The Obligatory Bake Off One

August 24, 2016


That’s my pick for the winner this year. As the twelve bakers were introduced at the very start of the show, Carole made us pick out our favourite based on pretty much nothing. I picked Selasi, Carole picked Kate. Although she’s changed the rules of the picking game and is now #TeamSelasi… which seems very unsportsmanlike of her.

But having GBBO back on our screens is brilliant.

It’s the television event in our house, in that we have to watch it when it’s on. We can’t watch it recorded because things happen – like Baked Alaska-gate, for example – and people ruin it all for us and we have to have them killed by professional hitmen and that costs money. So we have to watch live – which, in this day and age, is a rare thing and something that pretty much only happens with GBBO (and currently Robot Wars because we’re nerds).

And, it would appear, this year the innuendos are coming thick and fast, which will have the Daily Mail up in arms again. Last year they blasted the show as being disgusting and wotnot, but that was primarily so they could keep complaining about Nadia being in with a chance of winning, what with her being a woman and a Muslim.

And this year, it’s not even all coming from Mel and Sue. Because, like that footage of Howard running from several years ago, it’s going to be hard to forget Kate’s “I like the taste of cox” while innocently discussing the relative merits of apple flavours. Couple that with Candice discussing how she plans to penetrate her cake, and you’re half-way to a Carry On film. And you know what, it’s bloody magical.

If Points Of View still exists I imagine there will be a few “disgusted of somewhere-or-other” letters complaining about all of it. And you know that’s bound to get picked up for The Extra Slice on Friday. If it’s not, then I’m going to be writing a disgusted of Huddersfield letter demanding an explanation!

At the other end of the spectrum, I’m kind of rooting for Val to leave because I’m not sure how many weeks I can put up with her wacky kitchen behaviour like dancing while she cooks and listening to her cakes sing. I appreciate that it is a thing, but it just seems to be one bullet in a fully loaded magazine of kooky grandma in a kitchen that she has up her sleeves. If she spent less time dancing and titting about, she might stand a better chance to get her sugars right.

Anyway, Selasi.

Until next Wednesday, when it all might change.

To Infinity And Beyond

August 23, 2016


That’s the sound of either of us enjoying our new internet speed that is massively faster than it was before. As part of the settling in process, we have been advised to use the broadband as much as is humanly possible – so we are downloading stuff left, right and centre, streaming videos, surfing the net and generally just using it. And some of that is even taking place at the same time, which is practically unheard of up to now.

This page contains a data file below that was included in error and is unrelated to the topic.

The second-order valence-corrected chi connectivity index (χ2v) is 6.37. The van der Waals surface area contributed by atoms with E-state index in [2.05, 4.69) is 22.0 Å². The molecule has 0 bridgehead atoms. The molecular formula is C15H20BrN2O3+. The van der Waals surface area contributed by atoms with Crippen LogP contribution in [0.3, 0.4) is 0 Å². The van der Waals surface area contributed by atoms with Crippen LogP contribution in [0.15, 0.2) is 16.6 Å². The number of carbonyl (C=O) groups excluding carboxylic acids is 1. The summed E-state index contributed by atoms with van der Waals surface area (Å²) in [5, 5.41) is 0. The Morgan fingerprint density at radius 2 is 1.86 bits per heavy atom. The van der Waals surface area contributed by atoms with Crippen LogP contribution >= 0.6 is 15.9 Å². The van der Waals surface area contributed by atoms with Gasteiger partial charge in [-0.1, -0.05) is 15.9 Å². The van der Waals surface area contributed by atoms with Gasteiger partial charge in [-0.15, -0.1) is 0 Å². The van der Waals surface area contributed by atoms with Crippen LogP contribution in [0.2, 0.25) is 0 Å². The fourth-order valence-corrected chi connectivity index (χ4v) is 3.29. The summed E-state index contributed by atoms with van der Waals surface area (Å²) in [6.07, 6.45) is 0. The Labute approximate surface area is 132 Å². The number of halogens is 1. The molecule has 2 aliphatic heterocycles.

The one thing I think we can be proudest of, though, is that fact that despite the box that the home hub came in saying that it fits most letterboxes it actually doesn’t fit through ours. Carole had to go and collect it from the Post Office this morning, and we’ve both looked at the box and decided that it totally would fit and it was just the postman being awkward.

But the first thing I did when I got home was try and deliver it to ourselves.

And it wouldn’t go. I was all ready to take a picture of it through the door, sticking out of both sides of the letter box, so that I could tweet it to Royal Mail with a pithy “too large for the letterbox” comment and some disgruntlement that the postman clearly didn’t even try. But it didn’t fit. At all. Not even an insanely tight squeeze. There was just no hope of it fitting through.

So I owe an apology to the post office van jockey who tried to deliver it yesterday for besmirching your good name in any kind of in-house discussions we had last night. I was the heat of the moment and I am a nerd who loves new tech and anything I can attach wires to, so I was stupidly excited.

It was all I could do this morning to stop myself hugging the BT Engineer in the street. I walked past him on my way to the bus stop as he was clearly swapping a connection or two over to super things. I wanted to stop and ask him which line he was swapping over and, probably, had I not been on my way to work I would have done just that. And probably asked him if he could show me all the wires. And other geeky stuff like that.

I’d have had to address the issue of being up and out at 6.30 in a morning and not going to work, but I think it would have been worth it to learn the secrets of the wires.

But as it is I’m like a pig in shit. I’m able to do things I haven’t been able to do before – like download things without setting aside a week to do it, not to mention having to constantly pause it because one of us wanted to send a text message or something.

Ah technology.

Take It Back-tivate

August 22, 2016

There are many times when the phrase “we could do that” passes our lips.

When we dine out somewhere, we’re constantly looking at the food we’ve ordered, the menu or other people’s food to steal, poach, borrow and assimilate flavour combinations, ideas or whatever else to make our own at home – and therefore cheaper – food much better.